FIGURE 9. Functional prediction of DE long noncoding RNAs (lncRNAs) using GO and KEGG analyses in the TG of temporomandibular joint disorder (TMD) mice. (A–E) DE lncRNAs on CFA3D. (A–C) directed acyclic graphs (DAGs) graphically display the significant GO enrichment results with the candidate targeted genes in biological process (A), molecular function (B), and cellular component (C). (D) significant molecular function, biological process, and cellular component enrichment analysis of DE lncRNA-related mRNAs. The enrichment scores (−log10 (p value)) of the GO term are shown in the histogram. (E) the DE lncRNA-related mRNA-enriched KEGG pathways represented by enrichment scores (−log10 (p value)). (F–J) DE lncRNA-related mRNAs on CFA6D.
Likewise, histograms represent the top 20 KEGG enrichments based on the −log (p value) of the respective pathway (Figure 9E). The most significantly enriched pathways were apelin signaling pathway, sphingolipid metabolism, hippo signaling pathway, TGF-beta signaling pathway, insulin resistance, tight junction, cellular senescence, transcriptional misregulation in cancers, and lipid metabolism in the TG after TMD. The overall demonstration of these data confirmed the overlapping effects in differentially expressed lncRNA function among the groups, similar to the differentially expressed mRNAs’ patterns. In addition, the detailed information of the top GO enrichments in the TG on CFA6D using DAGs is shown in Figure 9F–H,and their histograms are shown in Figure 9I. The top 20 KEGG enrichments are displayed using histograms in Figure 9J.
CeRNA network analysis
To observe the potential interaction between miRNA–lncRNA–mRNA networks and miRNA–circRNA–mRNA networks in the TG regions after TMD, ceRNA networks were constructed based on the correlation analysis. Red nodes represent miRNAs, green nodes represent lncRNAs (Figures 10A,C), purple nodes represent circRNAs (Figures 10B,D), and blue nodes represent mRNAs. The ceRNA regulatory network was constructed with the same direction of differential expression (generally positive correlation); otherwise, the ceRNA regulatory network was constructed between multiple groups or repeated samples based on both p value ≤ 0.05 and PPC ≥ 0.5 (generally positive correlation). The top 10 lncRNAs and circRNAs and their target genes were displayed according to their respective network degrees of mRNA, lncRNAs, and circRNAs. The detailed gene information is listed in Supplementary Tables S5–S8.
FIGURE 10. Potential interaction between miRNA–long noncoding RNA (lncRNA)–mRNA networks and miRNA–circular RNA (cirRNA)–mRNA networks in TG regions after temporomandibular joint disorders (TMD). The ceRNA networks were constructed based on the correlation analysis. Red nodes represent miRNAs, green nodes represent lncRNAs, purple nodes represent cirRNAs, and blue nodes represent mRNAs. The ceRNA regulatory network was constructed with the same direction of differential expression (generally positive correlation); otherwise, the ceRNA regulatory network was constructed between multiple groups or repeated samples based on both p value ≤ 0.05 and PPC ≥ 0.5 (generally positive correlation). The top 10 lncRNAs and cirRNAs and their target genes are displayed according to their respective network degrees of mRNA, lncRNAs, and cirRNAs. (A,C) ceRNA (miRNA–lncRNA–mRNA) network on CFA3D (A) and CFA6D (C). (B,D) ceRNA (miRNA–cirRNA–mRNA) network on CFA3D (B) and CFA6D (D). The detailed gene information is listed in Supplementary Tables S5–S8.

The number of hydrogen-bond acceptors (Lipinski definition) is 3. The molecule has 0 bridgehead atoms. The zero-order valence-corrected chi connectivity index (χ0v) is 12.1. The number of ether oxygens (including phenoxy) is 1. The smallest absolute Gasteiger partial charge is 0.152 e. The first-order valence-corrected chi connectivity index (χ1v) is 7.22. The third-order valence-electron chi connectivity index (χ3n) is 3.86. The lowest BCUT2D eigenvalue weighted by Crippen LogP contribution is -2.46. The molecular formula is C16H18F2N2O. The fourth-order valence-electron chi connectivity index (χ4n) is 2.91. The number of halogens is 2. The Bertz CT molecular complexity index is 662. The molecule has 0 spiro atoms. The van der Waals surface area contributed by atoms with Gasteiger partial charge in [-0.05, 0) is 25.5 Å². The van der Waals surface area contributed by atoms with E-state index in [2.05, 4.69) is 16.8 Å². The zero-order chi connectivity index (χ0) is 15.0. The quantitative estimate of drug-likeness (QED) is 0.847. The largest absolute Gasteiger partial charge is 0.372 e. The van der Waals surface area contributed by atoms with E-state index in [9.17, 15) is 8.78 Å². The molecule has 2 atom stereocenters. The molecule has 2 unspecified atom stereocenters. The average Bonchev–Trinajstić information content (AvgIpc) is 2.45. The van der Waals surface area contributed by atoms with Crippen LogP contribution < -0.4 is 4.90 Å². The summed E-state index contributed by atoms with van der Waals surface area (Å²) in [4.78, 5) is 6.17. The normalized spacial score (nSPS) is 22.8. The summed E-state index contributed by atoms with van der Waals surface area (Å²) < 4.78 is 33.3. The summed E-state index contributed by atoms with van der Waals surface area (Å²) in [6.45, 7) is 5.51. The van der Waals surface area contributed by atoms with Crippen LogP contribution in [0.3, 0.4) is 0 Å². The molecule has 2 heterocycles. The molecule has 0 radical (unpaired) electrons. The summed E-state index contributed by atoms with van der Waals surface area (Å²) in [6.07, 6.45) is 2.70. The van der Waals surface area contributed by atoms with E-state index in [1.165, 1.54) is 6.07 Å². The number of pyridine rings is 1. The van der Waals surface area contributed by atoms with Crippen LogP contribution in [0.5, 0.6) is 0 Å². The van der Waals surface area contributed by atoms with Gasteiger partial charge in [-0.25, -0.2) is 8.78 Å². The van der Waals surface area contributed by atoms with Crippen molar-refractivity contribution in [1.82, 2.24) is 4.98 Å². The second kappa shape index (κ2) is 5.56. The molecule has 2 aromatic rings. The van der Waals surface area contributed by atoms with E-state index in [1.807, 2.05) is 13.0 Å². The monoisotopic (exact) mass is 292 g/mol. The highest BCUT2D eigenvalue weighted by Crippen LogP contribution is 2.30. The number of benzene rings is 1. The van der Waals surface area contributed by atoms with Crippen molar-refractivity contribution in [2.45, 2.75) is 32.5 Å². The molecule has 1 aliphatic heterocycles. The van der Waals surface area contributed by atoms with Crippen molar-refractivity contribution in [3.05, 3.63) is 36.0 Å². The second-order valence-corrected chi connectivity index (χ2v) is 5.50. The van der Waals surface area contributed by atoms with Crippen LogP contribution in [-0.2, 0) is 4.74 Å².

TMD is a major public health problem that affects the patients’ daily activity by compromising their psychosocial functioning and quality of life (King, 2019). TMD mainly affects TG (peripheral nervous system) and Sp5C (central nervous systems) (Gil-Martinez et al., 2018). Researchers have recently focused on studying the potential mechanisms underlying TMD pain and have reported a number of breakthroughs. However, the development of promising treatment options requires unveiling the largely unknown molecular pathways (Gil-Martinez et al., 2018). Convincing evidence has shown that the expression profiles of genetic alteration at the different levels of the nervous system are largely involved in the development and regulation of TMD pain. In this study, we report the transcript alterations of genes associated with pain and emotion in mice after receiving CFA injection. To analyze these alteration levels, we employed the next-generation RNA sequencing assay followed by bioinformatics and pathway analyses to reveal the particular differentially expressed gene patterns and biological networks in the TG in correspondence with TMD-induced nociceptive hypersensitivities and pain-related aversion. In our current study, we detected numerous DEGs associated with GPCR and ion channels, where a lot of DEGs were found to play critical roles in pain or emotion dysfunction. CXCL12 is expressed in various kinds of nociceptive structures in the peripheral and central nervous systems to possess a pronociceptive property (Luo et al., 2016). TRPM8 antagonists inhibited chronic pain and could be a novel therapeutic target for the treatment of the side effect of chemotherapy in migraine (Weyer and Lehto, 2017). It has been reported that Sgk3 expression was downregulated in DRGs of oxaliplatin-induced neuropathic pain rats and SGK3 overexpression significantly inhibited pain (Liu et al., 2015).